Iran rial plunges to virus-induced lows
The Iranian rial plunged to new depths against the US dollar on Monday in what economists said was a slump partly induced by the Middle East's deadliest coronavirus outbreak.
At Tehran's foreign exchange hub on Ferdowsi Street, the currency was being traded at around 192,800 to the dollar at midday, according to AFP journalists.
The rial has hit rock bottom in the past month, collapsing even below the 190,000 rate it fell to in the wake of the US decision in 2018 to withdraw from the Iran nuclear deal and reimpose sanctions.
Reza looked dispirited as he went from exchange to exchange hunting down better rates for dollars needed to pay for a family member's overseas university fees.
The value of the rial against the dollar is "beyond awful now", said the 35-year-old, who has a job in Tehran's Grand Bazaar.
"We're seeing a different rate every day," he told AFP.
The street was busier around government-owned exchanges, as people formed long queues to take advantage of a central bank scheme offering discount rates.
One of those standing in line was a 30-year-old physiotherapist planning to emigrate to Australia.
"The more I work, the less dollars I can buy," she said, only giving her name as Niki.
"This has affected my welfare, made me more stressed. It's a bad situation," she said as she eyed a digital board displaying the latest rates in red.
Iran's already fragile and sanction-hit economy started deteriorating after it reported its first coronavirus cases on February 19, and it has since struggled to contain the outbreak.
US sanctions reimposed in 2018 mainly targeted Iran's oil sales lifeline, prompting the Islamic republic to focus on its manufacturing sector with exports mostly aimed at its neighbours.
- Coronavirus crisis -
Iran earned just $8.9 billion from the sale of oil and related products in the year to March, down from a peak of $119 billion less than a decade ago, according to Mohammad Bagher Nobakht, the head of planning and budget organisation.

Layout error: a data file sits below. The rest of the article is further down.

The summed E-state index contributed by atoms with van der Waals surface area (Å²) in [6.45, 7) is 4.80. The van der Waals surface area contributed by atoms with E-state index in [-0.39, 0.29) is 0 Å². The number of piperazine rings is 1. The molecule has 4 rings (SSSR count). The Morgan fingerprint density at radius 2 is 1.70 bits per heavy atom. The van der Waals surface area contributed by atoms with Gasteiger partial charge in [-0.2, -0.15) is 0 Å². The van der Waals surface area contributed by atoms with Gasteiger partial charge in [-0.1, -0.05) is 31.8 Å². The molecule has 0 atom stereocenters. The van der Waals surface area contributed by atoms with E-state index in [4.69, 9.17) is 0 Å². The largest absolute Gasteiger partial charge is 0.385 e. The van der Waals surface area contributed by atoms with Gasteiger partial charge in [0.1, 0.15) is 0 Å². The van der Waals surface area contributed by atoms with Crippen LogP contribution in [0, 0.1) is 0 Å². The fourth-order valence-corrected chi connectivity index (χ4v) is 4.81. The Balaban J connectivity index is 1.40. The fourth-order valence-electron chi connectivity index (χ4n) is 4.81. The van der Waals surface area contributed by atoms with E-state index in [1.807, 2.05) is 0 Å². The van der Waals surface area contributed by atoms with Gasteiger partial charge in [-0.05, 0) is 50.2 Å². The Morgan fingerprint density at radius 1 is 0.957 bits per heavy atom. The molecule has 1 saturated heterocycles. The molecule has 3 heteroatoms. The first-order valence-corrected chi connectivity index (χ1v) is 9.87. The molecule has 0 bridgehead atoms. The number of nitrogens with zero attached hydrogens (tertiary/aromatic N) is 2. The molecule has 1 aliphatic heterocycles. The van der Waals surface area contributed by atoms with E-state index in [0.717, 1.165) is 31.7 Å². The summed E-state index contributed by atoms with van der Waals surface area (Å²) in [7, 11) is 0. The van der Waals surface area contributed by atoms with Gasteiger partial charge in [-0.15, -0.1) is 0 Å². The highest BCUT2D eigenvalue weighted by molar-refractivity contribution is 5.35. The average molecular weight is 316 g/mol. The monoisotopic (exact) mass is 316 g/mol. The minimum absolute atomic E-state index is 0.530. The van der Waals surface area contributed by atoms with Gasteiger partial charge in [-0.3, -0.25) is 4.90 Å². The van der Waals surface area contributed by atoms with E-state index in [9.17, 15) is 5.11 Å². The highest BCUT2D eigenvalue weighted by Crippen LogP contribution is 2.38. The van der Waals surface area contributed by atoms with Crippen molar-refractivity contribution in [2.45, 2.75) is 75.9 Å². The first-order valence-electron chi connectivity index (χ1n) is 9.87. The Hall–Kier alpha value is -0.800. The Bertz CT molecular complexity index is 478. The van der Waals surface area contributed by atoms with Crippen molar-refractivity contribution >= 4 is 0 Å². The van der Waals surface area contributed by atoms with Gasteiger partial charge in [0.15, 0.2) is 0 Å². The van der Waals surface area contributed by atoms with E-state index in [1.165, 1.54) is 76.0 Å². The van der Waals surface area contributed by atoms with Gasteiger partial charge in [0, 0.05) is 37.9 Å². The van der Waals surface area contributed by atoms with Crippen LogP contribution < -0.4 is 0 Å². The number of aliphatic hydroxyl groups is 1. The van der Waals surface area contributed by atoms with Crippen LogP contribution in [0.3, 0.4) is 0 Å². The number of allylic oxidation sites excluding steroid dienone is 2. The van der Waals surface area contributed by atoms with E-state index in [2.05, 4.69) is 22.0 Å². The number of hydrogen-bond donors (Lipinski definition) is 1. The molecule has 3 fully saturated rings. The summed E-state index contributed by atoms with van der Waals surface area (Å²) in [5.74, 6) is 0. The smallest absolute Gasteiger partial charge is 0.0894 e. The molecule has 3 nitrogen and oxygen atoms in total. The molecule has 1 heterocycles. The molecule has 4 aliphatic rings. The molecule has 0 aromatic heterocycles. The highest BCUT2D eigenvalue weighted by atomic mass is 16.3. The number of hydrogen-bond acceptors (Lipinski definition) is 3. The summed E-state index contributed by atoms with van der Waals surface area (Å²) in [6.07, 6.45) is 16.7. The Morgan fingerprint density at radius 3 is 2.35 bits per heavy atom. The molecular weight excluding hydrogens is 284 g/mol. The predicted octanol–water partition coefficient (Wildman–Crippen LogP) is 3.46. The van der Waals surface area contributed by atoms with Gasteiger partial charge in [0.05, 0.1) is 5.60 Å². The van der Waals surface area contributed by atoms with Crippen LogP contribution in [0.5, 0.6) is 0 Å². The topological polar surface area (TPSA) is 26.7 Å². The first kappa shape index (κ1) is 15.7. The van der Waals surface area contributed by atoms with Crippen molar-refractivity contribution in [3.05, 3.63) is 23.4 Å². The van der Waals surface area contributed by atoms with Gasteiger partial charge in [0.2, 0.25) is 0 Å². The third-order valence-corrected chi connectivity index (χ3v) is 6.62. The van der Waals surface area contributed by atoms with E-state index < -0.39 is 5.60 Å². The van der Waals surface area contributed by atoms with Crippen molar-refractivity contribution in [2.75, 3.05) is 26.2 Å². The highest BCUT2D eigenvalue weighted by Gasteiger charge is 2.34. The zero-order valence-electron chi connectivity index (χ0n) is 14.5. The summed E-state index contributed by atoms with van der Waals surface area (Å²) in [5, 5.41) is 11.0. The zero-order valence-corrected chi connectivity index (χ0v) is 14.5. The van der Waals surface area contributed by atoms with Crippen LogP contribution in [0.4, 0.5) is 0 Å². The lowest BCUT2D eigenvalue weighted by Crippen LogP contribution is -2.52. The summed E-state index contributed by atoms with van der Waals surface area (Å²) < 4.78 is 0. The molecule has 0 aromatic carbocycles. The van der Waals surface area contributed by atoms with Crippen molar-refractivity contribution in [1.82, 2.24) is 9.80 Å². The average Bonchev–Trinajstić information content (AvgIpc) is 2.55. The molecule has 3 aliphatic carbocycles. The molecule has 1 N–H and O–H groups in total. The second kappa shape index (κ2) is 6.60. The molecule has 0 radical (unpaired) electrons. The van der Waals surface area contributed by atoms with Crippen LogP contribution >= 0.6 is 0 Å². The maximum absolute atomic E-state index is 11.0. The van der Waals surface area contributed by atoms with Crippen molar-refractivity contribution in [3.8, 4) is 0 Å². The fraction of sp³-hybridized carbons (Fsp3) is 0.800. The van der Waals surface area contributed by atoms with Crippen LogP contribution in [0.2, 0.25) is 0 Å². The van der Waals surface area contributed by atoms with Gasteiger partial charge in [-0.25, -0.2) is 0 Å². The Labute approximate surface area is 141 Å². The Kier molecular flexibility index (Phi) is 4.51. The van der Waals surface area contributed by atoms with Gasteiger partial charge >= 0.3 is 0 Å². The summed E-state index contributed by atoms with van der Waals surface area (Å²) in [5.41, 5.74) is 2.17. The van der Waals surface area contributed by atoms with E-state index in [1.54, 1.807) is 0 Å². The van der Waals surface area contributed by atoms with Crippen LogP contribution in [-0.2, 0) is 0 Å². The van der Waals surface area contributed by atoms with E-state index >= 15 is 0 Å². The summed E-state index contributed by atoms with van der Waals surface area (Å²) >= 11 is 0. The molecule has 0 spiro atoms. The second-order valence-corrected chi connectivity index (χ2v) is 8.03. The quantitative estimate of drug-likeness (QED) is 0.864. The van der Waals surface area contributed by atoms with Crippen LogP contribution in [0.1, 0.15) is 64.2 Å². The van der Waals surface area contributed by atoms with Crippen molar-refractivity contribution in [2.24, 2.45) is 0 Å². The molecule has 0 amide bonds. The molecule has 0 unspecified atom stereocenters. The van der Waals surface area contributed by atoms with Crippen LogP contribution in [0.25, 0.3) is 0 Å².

Coupled with the lower revenues, the coronavirus pandemic led to a temporary shutdown of the economy, border closures and a halt in non-oil shipments.
"The main cause of the current crisis is the coronavirus," said economist Saeed Laylaz, who has acted as an adviser to Iranian presidents.
"Our non-oil exports have virtually stopped, particularly to neighbouring countries" due to the COVID-19 outbreak, he noted in a phone interview.
Iran's health ministry on Monday announced 119 new coronavirus deaths and another 2,573 cases of infection.
That takes the overall toll to over 9,742 dead out of more than 207,500 cases in the outbreak, with official figures showing an upward trajectory in new cases of infection since early May.
Iran's government closed non-essential businesses in March in a bid to stem the spread of the virus, but it refrained from imposing a mandatory lockdown on the population.
Restrictions have been eased gradually since April with officials arguing the economy cannot remain shut down.
But the rial's sharp decline was "not unpredictable", said Laylaz, given the considerable growth of liquidity which leads to rising inflation.
The economist said the forex market turmoil had led to "increasing social and political pressure on the government".
According to Yaser Shariat, a market analyst heading a stock brokerage, the rial's troubles may "continue until the epidemic is brought under control" and borders are reopened.
Most of Iran's border crossings with its neighbours remain closed, save for few at Iraq's Kurdistan region, according to Iranian authorities.
© 2020 AFP